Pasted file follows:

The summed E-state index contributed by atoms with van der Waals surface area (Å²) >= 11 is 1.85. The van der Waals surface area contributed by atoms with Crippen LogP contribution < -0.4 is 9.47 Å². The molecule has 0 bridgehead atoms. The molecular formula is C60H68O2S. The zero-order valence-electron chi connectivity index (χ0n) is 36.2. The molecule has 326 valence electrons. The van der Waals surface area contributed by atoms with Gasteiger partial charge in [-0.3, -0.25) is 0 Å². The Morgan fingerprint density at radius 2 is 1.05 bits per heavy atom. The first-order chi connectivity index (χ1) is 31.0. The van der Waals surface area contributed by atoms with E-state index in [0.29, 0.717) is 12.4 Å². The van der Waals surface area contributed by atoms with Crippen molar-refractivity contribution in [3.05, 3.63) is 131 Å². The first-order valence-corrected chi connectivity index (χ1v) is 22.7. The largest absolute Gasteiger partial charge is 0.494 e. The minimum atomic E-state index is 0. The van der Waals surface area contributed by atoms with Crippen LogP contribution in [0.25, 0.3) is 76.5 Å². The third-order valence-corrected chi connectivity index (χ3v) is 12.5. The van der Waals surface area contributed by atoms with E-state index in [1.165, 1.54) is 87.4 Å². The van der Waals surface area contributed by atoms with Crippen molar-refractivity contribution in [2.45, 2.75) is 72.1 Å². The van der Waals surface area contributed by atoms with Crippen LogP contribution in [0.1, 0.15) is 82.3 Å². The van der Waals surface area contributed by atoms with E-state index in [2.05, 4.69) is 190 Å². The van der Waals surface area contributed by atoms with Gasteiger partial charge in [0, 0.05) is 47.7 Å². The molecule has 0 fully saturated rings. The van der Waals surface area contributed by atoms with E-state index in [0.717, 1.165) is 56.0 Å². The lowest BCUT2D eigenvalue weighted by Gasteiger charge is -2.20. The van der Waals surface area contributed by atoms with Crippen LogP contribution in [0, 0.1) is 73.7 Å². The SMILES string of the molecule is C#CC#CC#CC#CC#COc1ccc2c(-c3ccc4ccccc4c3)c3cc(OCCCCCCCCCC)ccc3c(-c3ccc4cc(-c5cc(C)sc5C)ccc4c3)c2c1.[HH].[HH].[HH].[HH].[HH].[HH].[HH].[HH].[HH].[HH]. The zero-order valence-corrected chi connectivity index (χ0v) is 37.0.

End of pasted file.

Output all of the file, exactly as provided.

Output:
The summed E-state index contributed by atoms with van der Waals surface area (Å²) >= 11 is 1.85. The van der Waals surface area contributed by atoms with Crippen LogP contribution < -0.4 is 9.47 Å². The molecule has 0 bridgehead atoms. The molecular formula is C60H68O2S. The zero-order valence-electron chi connectivity index (χ0n) is 36.2. The molecule has 326 valence electrons. The van der Waals surface area contributed by atoms with Gasteiger partial charge in [-0.3, -0.25) is 0 Å². The Morgan fingerprint density at radius 2 is 1.05 bits per heavy atom. The first-order chi connectivity index (χ1) is 31.0. The van der Waals surface area contributed by atoms with E-state index in [0.29, 0.717) is 12.4 Å². The van der Waals surface area contributed by atoms with Crippen molar-refractivity contribution in [3.05, 3.63) is 131 Å². The first-order valence-corrected chi connectivity index (χ1v) is 22.7. The largest absolute Gasteiger partial charge is 0.494 e. The minimum atomic E-state index is 0. The van der Waals surface area contributed by atoms with Crippen LogP contribution in [0.25, 0.3) is 76.5 Å². The third-order valence-corrected chi connectivity index (χ3v) is 12.5. The van der Waals surface area contributed by atoms with E-state index in [1.165, 1.54) is 87.4 Å². The van der Waals surface area contributed by atoms with Crippen molar-refractivity contribution in [2.45, 2.75) is 72.1 Å². The van der Waals surface area contributed by atoms with Crippen LogP contribution in [0.1, 0.15) is 82.3 Å². The van der Waals surface area contributed by atoms with E-state index in [2.05, 4.69) is 190 Å². The van der Waals surface area contributed by atoms with Gasteiger partial charge in [0, 0.05) is 47.7 Å². The molecule has 0 fully saturated rings. The van der Waals surface area contributed by atoms with E-state index in [0.717, 1.165) is 56.0 Å². The lowest BCUT2D eigenvalue weighted by Gasteiger charge is -2.20. The van der Waals surface area contributed by atoms with Crippen LogP contribution in [0, 0.1) is 73.7 Å². The SMILES string of the molecule is C#CC#CC#CC#CC#COc1ccc2c(-c3ccc4ccccc4c3)c3cc(OCCCCCCCCCC)ccc3c(-c3ccc4cc(-c5cc(C)sc5C)ccc4c3)c2c1.[HH].[HH].[HH].[HH].[HH].[HH].[HH].[HH].[HH].[HH]. The zero-order valence-corrected chi connectivity index (χ0v) is 37.0.